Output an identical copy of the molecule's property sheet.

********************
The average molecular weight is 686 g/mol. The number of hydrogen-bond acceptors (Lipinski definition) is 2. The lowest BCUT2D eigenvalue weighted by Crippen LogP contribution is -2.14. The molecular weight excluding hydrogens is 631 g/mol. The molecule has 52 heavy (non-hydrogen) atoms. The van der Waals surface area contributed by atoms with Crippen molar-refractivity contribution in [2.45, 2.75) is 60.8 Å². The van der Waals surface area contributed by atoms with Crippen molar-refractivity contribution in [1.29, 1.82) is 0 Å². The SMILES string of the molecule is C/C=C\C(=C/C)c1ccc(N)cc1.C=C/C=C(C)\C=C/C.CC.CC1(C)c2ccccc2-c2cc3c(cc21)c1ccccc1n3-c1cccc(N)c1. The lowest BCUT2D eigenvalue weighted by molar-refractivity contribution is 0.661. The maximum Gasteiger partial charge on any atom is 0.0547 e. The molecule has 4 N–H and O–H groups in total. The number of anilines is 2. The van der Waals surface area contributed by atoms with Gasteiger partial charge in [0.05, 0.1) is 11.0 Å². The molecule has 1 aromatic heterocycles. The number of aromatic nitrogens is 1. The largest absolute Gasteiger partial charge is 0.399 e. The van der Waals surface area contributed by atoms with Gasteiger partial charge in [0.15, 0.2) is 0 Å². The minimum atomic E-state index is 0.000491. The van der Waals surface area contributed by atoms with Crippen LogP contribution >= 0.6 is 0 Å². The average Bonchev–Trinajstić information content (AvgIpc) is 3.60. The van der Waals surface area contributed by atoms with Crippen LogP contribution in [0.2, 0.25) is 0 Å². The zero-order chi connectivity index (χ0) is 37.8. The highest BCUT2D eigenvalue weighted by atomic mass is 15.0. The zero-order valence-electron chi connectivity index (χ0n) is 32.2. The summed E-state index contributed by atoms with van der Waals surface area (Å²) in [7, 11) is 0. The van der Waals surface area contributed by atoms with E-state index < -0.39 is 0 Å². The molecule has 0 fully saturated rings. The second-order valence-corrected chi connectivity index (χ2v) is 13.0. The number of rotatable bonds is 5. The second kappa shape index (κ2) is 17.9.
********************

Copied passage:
The average molecular weight is 686 g/mol. The number of hydrogen-bond acceptors (Lipinski definition) is 2. The lowest BCUT2D eigenvalue weighted by Crippen LogP contribution is -2.14. The molecular weight excluding hydrogens is 631 g/mol. The molecule has 52 heavy (non-hydrogen) atoms. The van der Waals surface area contributed by atoms with Crippen molar-refractivity contribution in [2.45, 2.75) is 60.8 Å². The van der Waals surface area contributed by atoms with Crippen molar-refractivity contribution in [1.29, 1.82) is 0 Å². The SMILES string of the molecule is C/C=C\C(=C/C)c1ccc(N)cc1.C=C/C=C(C)\C=C/C.CC.CC1(C)c2ccccc2-c2cc3c(cc21)c1ccccc1n3-c1cccc(N)c1. The lowest BCUT2D eigenvalue weighted by molar-refractivity contribution is 0.661. The maximum Gasteiger partial charge on any atom is 0.0547 e. The molecule has 4 N–H and O–H groups in total. The number of anilines is 2. The van der Waals surface area contributed by atoms with Gasteiger partial charge in [0.05, 0.1) is 11.0 Å². The molecule has 1 aromatic heterocycles. The number of aromatic nitrogens is 1. The largest absolute Gasteiger partial charge is 0.399 e. The van der Waals surface area contributed by atoms with Gasteiger partial charge in [0.15, 0.2) is 0 Å². The minimum atomic E-state index is 0.000491. The van der Waals surface area contributed by atoms with Crippen LogP contribution >= 0.6 is 0 Å². The average Bonchev–Trinajstić information content (AvgIpc) is 3.60. The van der Waals surface area contributed by atoms with Crippen LogP contribution in [0.2, 0.25) is 0 Å². The zero-order chi connectivity index (χ0) is 37.8. The highest BCUT2D eigenvalue weighted by atomic mass is 15.0. The zero-order valence-electron chi connectivity index (χ0n) is 32.2. The summed E-state index contributed by atoms with van der Waals surface area (Å²) in [7, 11) is 0. The van der Waals surface area contributed by atoms with E-state index < -0.39 is 0 Å². The molecule has 0 fully saturated rings. The second-order valence-corrected chi connectivity index (χ2v) is 13.0. The number of rotatable bonds is 5. The second kappa shape index (κ2) is 17.9.